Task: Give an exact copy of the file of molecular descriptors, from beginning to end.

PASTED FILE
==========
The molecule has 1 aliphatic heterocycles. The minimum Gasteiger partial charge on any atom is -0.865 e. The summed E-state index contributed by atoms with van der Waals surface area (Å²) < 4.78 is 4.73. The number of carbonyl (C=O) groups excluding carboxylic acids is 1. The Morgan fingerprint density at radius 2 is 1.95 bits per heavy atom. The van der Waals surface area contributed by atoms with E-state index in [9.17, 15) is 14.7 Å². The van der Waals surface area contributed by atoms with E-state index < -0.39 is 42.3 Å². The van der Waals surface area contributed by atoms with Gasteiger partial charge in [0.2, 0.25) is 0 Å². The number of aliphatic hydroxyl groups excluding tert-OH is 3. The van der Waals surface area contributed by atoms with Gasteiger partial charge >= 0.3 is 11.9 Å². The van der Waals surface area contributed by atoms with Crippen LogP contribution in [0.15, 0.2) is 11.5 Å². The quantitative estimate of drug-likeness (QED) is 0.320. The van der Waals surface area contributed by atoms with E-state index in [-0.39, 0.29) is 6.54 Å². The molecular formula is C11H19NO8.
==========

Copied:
The molecule has 1 aliphatic heterocycles. The minimum Gasteiger partial charge on any atom is -0.865 e. The summed E-state index contributed by atoms with van der Waals surface area (Å²) < 4.78 is 4.73. The number of carbonyl (C=O) groups excluding carboxylic acids is 1. The Morgan fingerprint density at radius 2 is 1.95 bits per heavy atom. The van der Waals surface area contributed by atoms with E-state index in [9.17, 15) is 14.7 Å². The van der Waals surface area contributed by atoms with E-state index < -0.39 is 42.3 Å². The van der Waals surface area contributed by atoms with Gasteiger partial charge in [0.2, 0.25) is 0 Å². The number of aliphatic hydroxyl groups excluding tert-OH is 3. The van der Waals surface area contributed by atoms with Gasteiger partial charge >= 0.3 is 11.9 Å². The van der Waals surface area contributed by atoms with Crippen LogP contribution in [0.15, 0.2) is 11.5 Å². The quantitative estimate of drug-likeness (QED) is 0.320. The van der Waals surface area contributed by atoms with E-state index in [-0.39, 0.29) is 6.54 Å². The molecular formula is C11H19NO8.